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datatype class HS.Types.Dynamic extends %Library.String


The Dynamic class represent a collection of attribute/value pairs where the attribute names are not determined at compile time. This class may be used to implement dynamic/virtual properties in a persistent class, provided that the persistent class overrides the %DispatchGetProperty and %DispatchSetProperty methods as follows:

Property Additional As HS.Types.Dynamic;
Method %DispatchGetProperty(pProperty As %String)
		{ Quit ##class(HS.Types.Dynamic).GetSubvalue(..Additional, pProperty) }
Method %DispatchSetProperty(pProperty As %String, pValue As %String)
	{ Set ..Additional = ##class(HS.Types.Dynamic).SetSubvalue(..Additional, pProperty, pValue) }

With the definition above, virtual properties may be invented on the fly and read or written as a property from ObjectScript. Set and Get methods for the virtual property are implemented in the SetSubvalue() and GetSubvalue() class methods, which may be called from SQL via a SQLPROC or extrinsic function. A virtual property may also appear in a Cache SQL "FOR SOME %ELEMENT" predicate, as described below.

For convenience and ease of setting/getting values to external systems, the attribute/value pairs are represented as a flat XML fragment; that is: '<' tag '>' value '', where tag is the attribute name and value is the attribute value. When setting an attribute from SQL it can be convenient to use the XMLFOREST operator, which suppresses NULL terms:

INSERT INTO MyTable SET Additional =
	 XMLFOREST(	:PAPER_ForeignAddress AS "foreignaddress",
			 	:PAPER_Marital_DR AS "maritalstatus", 	
				:PAPER_CityArea_DR AS "cityarea")

The XML must be well-formed, escaped using standard XML conventions, and attribute names (XML tags) must be unique within an XML fragment and must satisfy the naming requirements of a class property.

Properties of type Dynamic may be indexed and also support the Text interface; therefore you can efficiently search for the tag, the value, or both from SQL, and the %SIMILARITY operator may be used to determine how similar two collections of attributes are. You may override the Similarity() and SimilarityIdx() class methods to redefine how the %SIMILARITY operator behaves, if desired.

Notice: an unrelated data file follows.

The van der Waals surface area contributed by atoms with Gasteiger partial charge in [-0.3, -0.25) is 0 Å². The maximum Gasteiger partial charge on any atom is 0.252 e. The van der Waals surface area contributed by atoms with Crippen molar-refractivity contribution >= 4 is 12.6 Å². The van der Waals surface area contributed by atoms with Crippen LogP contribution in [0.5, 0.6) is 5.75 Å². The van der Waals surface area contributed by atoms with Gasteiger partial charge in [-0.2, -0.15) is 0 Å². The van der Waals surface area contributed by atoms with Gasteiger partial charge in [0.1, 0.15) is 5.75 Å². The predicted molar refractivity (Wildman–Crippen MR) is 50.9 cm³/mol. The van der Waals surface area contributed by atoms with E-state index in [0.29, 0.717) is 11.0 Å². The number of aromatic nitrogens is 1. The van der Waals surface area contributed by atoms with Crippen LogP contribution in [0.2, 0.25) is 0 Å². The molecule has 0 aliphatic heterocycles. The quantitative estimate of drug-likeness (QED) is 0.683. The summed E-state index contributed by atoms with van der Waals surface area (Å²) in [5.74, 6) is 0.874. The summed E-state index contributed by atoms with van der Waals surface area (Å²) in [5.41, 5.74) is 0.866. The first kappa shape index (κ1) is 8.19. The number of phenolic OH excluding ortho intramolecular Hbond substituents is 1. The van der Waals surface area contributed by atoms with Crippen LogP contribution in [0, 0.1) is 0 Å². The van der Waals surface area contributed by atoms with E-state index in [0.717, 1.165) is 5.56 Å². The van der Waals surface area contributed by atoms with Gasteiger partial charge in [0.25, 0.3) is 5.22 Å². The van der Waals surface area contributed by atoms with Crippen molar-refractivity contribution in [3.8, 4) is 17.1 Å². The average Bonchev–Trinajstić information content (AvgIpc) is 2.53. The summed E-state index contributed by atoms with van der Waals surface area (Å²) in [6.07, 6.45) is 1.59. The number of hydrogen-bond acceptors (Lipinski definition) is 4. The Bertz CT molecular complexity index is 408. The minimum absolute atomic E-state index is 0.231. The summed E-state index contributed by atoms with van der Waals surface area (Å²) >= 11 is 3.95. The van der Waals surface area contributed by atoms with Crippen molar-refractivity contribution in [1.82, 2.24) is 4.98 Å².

A collection index may be defined on an Dynamic property to support fast pattern matching. By default the values are hashed so that arbitrarily long values can be conveniently indexed.

The following example illustrates how to create a collection index on a property of this type:
Property Attributes As HS.Types.Dynamic;
Index XMLIndex On Attributes(KEYS) [ Data = Attributes(ELEMENTS) ];

To find all rows where birthorder=2, issue the following query:

SELECT TOP 10 id FROM sample.person
WHERE FOR SOME %ELEMENT(Attributes) (%KEY = 'birthorder' AND %VALUE = 2)

To find all rows where the mother's maiden name sounds like 'Flamel', where a phonetic encoding function named 'soundslike' is available, issue the following query:

SELECT TOP 10 id FROM sample.person
WHERE FOR SOME %ELEMENT(Attributes) (%KEY = 'mothersmaidenname' AND 
		$$soundslike^Pearl.cmp(%VALUE) = $$soundslike^Pearl.cmp('Flamel'))

Method Inventory


classmethod BuildValueArray(thisXML As %Binary, ByRef valueArray As %Binary) as %Status
classmethod GetSubvalue(thisXML As %String, AttrName As %String)
classmethod SetSubvalue(thisXML As %String, AttrName As %String, AttrValue As %String)

Inherited Members

Inherited Methods

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